If it were to be viewed as a battle, or a sporting event, or a contest -- and of course that would be wrong -- then Condoleezza Rice won it. Indeed, the national security adviser did so well and seemed so firmly in command of the situation yesterday, when she testified under oath before the 9/11 commission, that one had to wonder why the White House spent so much time and energy trying to keep her from having to appear.
Anderson Cooper, CNN's most telegenic anchor, said on his "360" program the night before that Rice's was "the most anticipated testimony of the year."
National security adviser Condoleezza Rice stayed calm despite some hostile questions from the 9/11 commission.
(Bill O'leary -- The Washington Post)
Rice began her testimony -- aired live on all the major networks -- with 20 minutes of prepared remarks, among them a history of terrorism against the United States that went all the way back to the sinking of the Lusitania in 1915. In more modern times, "radical, freedom-hating terrorists" staged many attacks, Rice said: "The terrorists were at war with us, but we were not yet at war with them."
Although she did plenty of public relations work for the Bush administration in her comments before the panel -- officially, the National Commission on Terrorist Attacks Upon the United States -- Rice said that the response of "several" administrations of both parties was "insufficient" as the terrorist threat grew.
As usual, Rice was a model of dignity and composure, even when some commissioners got testy. Rice is the subtly snippy sort. She can, and did, issue such retorts as "May I address the question, sir?" and "I would like to answer" and "If you just give me a moment" without sounding surly or raising her voice. She probably could have done the whole thing with a teacup and saucer balanced on her head. She's that cool.
Smarty-pants Tony Snow, conservative commentator on the Fox News Channel, called the Rice appearance merely "a distraction" a few minutes before it began and predicted "a very prim and tame hearing for the most part." Wrong! Rice clashed with Democrats Richard Ben-Veniste and Bob Kerrey. It's a tossup who was more hostile. "Please don't filibuster me," Kerrey admonished Rice as she rattled on. "It's not fair. I have been polite, I've been courteous."
Rice defused Kerrey at one point by praising "a brilliant speech" he had made in response to the terrorist attack on the USS Cole in 2000. The thrust of the speech, Rice said, was that the U.S. should "go after Saddam Hussein," which is of course what the Bush administration did in the wake of the 9/11 atrocities.
Kerrey didn't help his own cause by repeatedly addressing Rice as "Dr. Clarke," confusing her with counterterrorism expert Richard Clarke, who in TV appearances and a best-selling book has charged the Bush administration with failing to heed warning signs leading up to the 9/11 attacks. In response, the Bush camp has been trying to squash Clarke like a bug.
It wouldn't be unthinkable to call the Bush administration the most vindictive since that of Richard M. Nixon. Rice, however, puts the nicest possible face on that vindictiveness and is easily one of the administration's most effective communicators. She's also among the least likely to come off as fanatical, cranky, intemperate, or possessed by the delusion that she and God are on a first-name basis.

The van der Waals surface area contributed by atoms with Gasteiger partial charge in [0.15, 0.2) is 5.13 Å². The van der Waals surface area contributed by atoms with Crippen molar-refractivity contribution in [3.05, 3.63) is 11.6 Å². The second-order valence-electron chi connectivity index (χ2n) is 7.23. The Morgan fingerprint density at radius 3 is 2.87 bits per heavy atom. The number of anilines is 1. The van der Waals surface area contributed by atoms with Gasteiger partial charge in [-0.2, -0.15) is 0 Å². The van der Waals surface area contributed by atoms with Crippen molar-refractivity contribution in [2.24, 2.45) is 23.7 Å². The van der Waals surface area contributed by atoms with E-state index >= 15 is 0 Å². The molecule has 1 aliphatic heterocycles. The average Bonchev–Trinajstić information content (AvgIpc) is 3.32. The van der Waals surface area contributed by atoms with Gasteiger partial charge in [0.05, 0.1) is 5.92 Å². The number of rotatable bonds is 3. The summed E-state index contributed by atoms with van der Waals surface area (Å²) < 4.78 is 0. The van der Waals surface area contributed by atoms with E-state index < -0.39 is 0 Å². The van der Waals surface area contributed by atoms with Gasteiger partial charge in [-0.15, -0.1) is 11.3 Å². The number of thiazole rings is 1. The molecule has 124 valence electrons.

Polls, if taken, are likely to reflect that Rice did the administration considerable good, at least temporarily, in her appearance yesterday. While noting there were "from time to time contentious disagreements," anchor Dan Rather of CBS News said at the end of the session, "Dr. Rice's performance was steady and composed."
Television, it has been said, is not a content medium, another way of saying that in TV, the style is the content (both of which may be paraphrases of Marshall McLuhan's famous observation that "the medium is the message"). Whatever, there really wasn't a lot new in Rice's testimony, not a great deal of substance and little surprise. There did seem to be one act of declassification performed right there on live TV, however. Americans were permitted to hear the title of an Aug. 6, 2001, "PDB" (President's Daily Briefing), which came up often in testimony yesterday. The title was, "Bin Laden Determined to Strike Inside U.S." Whether the whole memo will ever be declassified is problematic. The White House wanted even the title kept secret because it implicitly supports the contention that it should have known something akin to the 9/11 attacks was coming and done more to prevent it. But Rice said, convincingly, "There was no silver bullet that could have stopped the 9/11 attack" and that "no one could have imagined" a plot so monstrous as crashing civilian passenger jets into the twin towers of the World Trade Center and the Pentagon.
In her prepared statement, Rice observed, "The world has changed so much that it is hard to remember what our lives were like before that date." Sept. 11, 2001, has indeed become more of a dividing line than the turn of the century or the arrival of the new millennium, both of which, hugely noted before they arrived, have now faded into utter insignificance, at least by comparison.
As for the silver bullet, it was but one of a battery of metaphors filling the air of the commission's hearing room yesterday. At one point Rice quoted Bush as saying, in Bob Woodward's book "Bush at War," that on the matter of terrorism, "my blood was not nearly as boiling" before 9/11 as it was after. That's clumsy phraseology even for Bush.
Rice made so many references to Bush being averse to "swatting flies" in response to terrorist acts that Kerrey finally exploded: "What fly had he swatted?" She said it was only a figure of speech. "Well, I think it's an unfortunate figure of speech," Kerrey snapped.